12. 12.
    Ouchi M (2012) Effect of intraocular lens insertion speed on surgical wound structure. J Cataract Refract Surg 38:1771–1776CrossRefGoogle Scholar
  13. 13.
    Allen D, Habib M, Steel D (2012) Final incision size after implantation of a hydrophobic acrylic aspheric intraocular lens: new motorized injector versus standard manual injector. J Cataract Refract Surg 38:249–255CrossRefGoogle Scholar
  14. 14.
    Khokhar S, Sharma R, Patil B, Aron N, Gupta S (2014) Comparison of new motorized injector vs manual injector for implantation of foldable intraocular lenses on wound integrity: an ASOCT study. Eye 28:1174–1178CrossRefGoogle Scholar
  15. 15.
    Weikert MP, Wang L, Barrish J, Dimalanta R, Koch DD (2012) Quantitative measurement of wound architecture in microincision cataract surgery. J Cataract Refract Surg 38:1460–1466CrossRefGoogle Scholar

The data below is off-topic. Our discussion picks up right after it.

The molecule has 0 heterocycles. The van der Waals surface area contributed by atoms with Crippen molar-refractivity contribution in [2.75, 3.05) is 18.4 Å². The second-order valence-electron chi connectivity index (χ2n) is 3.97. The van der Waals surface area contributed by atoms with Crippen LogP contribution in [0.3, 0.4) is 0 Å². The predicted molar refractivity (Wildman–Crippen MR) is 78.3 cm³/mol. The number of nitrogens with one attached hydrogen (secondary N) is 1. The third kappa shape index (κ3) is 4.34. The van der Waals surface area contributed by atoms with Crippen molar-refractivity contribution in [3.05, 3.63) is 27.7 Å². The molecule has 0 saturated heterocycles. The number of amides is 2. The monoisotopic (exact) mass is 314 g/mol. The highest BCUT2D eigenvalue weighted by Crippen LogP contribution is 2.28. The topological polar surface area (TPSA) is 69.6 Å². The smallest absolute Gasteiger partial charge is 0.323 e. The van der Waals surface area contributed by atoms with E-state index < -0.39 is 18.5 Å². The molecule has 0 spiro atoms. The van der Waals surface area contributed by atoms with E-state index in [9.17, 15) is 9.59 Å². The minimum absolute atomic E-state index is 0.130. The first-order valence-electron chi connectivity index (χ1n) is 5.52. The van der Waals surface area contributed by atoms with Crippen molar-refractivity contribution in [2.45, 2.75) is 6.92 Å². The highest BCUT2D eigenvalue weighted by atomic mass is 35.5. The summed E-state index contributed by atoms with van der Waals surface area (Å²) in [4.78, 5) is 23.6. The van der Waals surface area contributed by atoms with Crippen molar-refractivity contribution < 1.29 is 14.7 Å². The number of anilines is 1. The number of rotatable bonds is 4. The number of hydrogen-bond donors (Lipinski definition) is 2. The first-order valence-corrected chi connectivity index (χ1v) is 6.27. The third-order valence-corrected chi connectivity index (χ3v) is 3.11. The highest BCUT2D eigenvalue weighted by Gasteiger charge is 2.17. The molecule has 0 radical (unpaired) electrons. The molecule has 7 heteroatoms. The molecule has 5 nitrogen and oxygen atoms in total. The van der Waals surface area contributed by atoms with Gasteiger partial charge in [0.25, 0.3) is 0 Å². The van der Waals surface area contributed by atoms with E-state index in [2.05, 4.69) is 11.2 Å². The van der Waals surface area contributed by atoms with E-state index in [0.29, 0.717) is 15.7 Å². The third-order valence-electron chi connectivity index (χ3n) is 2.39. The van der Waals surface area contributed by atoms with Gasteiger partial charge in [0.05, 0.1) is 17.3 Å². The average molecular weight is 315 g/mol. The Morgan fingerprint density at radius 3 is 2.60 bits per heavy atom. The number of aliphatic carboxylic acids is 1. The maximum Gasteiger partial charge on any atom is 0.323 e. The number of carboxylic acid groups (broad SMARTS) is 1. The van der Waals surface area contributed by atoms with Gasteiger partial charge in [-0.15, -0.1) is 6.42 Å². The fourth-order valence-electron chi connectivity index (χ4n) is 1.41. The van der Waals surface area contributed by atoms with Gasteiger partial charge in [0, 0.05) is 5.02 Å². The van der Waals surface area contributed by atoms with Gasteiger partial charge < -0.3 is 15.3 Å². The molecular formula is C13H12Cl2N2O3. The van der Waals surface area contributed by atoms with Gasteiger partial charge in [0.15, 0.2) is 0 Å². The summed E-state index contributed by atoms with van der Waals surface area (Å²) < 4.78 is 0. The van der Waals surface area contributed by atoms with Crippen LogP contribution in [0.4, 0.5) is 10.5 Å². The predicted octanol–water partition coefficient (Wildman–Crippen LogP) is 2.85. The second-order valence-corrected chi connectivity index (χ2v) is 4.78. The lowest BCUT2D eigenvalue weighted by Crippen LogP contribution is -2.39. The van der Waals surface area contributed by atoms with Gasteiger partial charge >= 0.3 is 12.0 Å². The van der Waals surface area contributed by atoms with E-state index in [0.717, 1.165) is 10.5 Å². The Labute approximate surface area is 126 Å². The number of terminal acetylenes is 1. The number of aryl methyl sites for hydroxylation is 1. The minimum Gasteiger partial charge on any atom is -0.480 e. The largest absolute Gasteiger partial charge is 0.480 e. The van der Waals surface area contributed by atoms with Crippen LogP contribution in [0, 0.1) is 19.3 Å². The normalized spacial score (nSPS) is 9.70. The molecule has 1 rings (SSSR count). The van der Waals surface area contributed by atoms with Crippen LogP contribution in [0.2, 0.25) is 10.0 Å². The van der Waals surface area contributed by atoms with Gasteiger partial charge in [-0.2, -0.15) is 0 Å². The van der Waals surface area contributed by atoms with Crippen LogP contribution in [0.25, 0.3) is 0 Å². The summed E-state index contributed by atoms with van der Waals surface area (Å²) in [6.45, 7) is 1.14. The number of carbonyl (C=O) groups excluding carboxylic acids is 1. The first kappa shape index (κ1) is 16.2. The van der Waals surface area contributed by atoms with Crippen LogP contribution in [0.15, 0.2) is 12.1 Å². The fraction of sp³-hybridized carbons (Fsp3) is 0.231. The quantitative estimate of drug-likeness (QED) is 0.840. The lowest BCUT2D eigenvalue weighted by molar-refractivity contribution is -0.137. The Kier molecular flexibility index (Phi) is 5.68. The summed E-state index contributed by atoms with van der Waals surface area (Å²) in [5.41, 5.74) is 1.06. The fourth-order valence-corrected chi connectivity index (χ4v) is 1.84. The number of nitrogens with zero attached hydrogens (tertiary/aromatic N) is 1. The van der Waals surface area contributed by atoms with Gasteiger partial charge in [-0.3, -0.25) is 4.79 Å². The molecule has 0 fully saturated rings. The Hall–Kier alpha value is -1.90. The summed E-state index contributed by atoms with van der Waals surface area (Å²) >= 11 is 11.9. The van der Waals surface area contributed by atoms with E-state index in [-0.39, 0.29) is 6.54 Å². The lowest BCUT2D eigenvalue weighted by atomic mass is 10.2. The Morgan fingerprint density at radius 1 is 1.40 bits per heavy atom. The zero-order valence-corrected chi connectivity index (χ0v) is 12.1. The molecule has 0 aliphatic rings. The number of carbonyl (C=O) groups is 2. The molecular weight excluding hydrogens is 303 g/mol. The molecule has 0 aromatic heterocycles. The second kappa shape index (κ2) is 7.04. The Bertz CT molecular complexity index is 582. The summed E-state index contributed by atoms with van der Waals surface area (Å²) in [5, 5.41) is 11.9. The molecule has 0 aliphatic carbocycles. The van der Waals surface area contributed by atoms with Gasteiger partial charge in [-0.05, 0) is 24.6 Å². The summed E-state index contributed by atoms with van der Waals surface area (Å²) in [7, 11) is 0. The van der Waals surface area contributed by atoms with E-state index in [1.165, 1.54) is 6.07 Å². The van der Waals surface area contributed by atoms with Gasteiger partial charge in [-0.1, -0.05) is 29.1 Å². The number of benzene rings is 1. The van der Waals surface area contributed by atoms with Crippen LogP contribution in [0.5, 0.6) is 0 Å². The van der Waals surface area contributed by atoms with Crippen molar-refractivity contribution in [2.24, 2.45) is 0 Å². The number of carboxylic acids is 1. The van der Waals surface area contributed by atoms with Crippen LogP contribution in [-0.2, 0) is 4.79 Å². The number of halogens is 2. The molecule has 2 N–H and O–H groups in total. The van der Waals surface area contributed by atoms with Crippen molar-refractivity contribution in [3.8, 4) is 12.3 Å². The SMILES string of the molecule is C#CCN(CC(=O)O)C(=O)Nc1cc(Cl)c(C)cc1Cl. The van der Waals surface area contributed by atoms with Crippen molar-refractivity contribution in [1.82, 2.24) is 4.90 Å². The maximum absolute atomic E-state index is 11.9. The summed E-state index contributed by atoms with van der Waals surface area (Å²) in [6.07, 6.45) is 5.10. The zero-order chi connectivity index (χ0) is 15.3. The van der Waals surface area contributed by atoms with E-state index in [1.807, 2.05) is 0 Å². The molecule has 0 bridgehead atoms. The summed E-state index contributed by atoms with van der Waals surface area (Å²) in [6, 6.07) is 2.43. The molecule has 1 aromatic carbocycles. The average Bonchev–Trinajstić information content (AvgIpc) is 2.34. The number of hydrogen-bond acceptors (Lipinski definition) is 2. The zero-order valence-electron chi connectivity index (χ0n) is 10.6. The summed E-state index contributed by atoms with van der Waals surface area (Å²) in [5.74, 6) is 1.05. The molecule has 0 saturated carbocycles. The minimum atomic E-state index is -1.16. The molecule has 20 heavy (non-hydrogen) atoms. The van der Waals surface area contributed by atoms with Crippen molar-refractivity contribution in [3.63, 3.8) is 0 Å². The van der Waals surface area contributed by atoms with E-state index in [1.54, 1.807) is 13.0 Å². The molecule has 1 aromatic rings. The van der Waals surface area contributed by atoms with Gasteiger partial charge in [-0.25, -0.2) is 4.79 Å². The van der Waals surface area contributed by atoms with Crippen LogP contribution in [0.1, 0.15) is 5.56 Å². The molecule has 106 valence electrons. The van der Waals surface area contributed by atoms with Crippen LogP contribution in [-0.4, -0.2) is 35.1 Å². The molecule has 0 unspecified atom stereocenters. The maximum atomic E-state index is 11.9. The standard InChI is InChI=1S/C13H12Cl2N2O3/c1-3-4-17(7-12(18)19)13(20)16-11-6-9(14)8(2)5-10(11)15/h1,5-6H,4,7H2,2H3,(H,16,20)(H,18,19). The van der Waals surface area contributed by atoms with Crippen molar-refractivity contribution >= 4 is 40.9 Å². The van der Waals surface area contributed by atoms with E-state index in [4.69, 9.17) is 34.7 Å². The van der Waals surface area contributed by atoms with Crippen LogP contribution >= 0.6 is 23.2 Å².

16. 16.
    Bang JW, Lee JH, Kim JH, Lee DH (2015) Structural analysis of different incision sizes and stromal hydration in cataract surgery using anterior segment optical coherence tomography. Korean J Ophthalmol 29:23–30CrossRefGoogle Scholar
  17. 17.
    Danilatos GD (1993) Environmental scanning electron microscope: some critical issues. Scanning Microsc Suppl 7:57–80Google Scholar
  18. 18.
    Danilatos GD (1985) Design and construction of an atmospheric or environmental SEM (part 3). Scanning 7:26–42CrossRefGoogle Scholar
  19. 19.
    Nanavaty MA, Kubrak-Kisza M (2017) Evaluation of preloaded intraocular lens injection systems: ex vivo study. J Cataract Refract Surg 43(4):558–563CrossRefGoogle Scholar

Copyright information

© Springer Science+Business Media B.V., part of Springer Nature 2018

Authors and Affiliations

  1. 1.Eye Clinic, Department of Surgery and Translational MedicineUniversity of FlorenceFlorenceItaly
  2. 2.Electron Microscopy Centre “Laura Bonzi” (Ce.M.E.), ICCOM, CNRSesto Fiorentino, FlorenceItaly
  3. 3.Department of Biotechnology and Medical-Surgical Sciences“Sapienza” University of RomeRomeItaly
  4. 4.Sunderland Eye InfirmarySunderlandUK

Personalised recommendations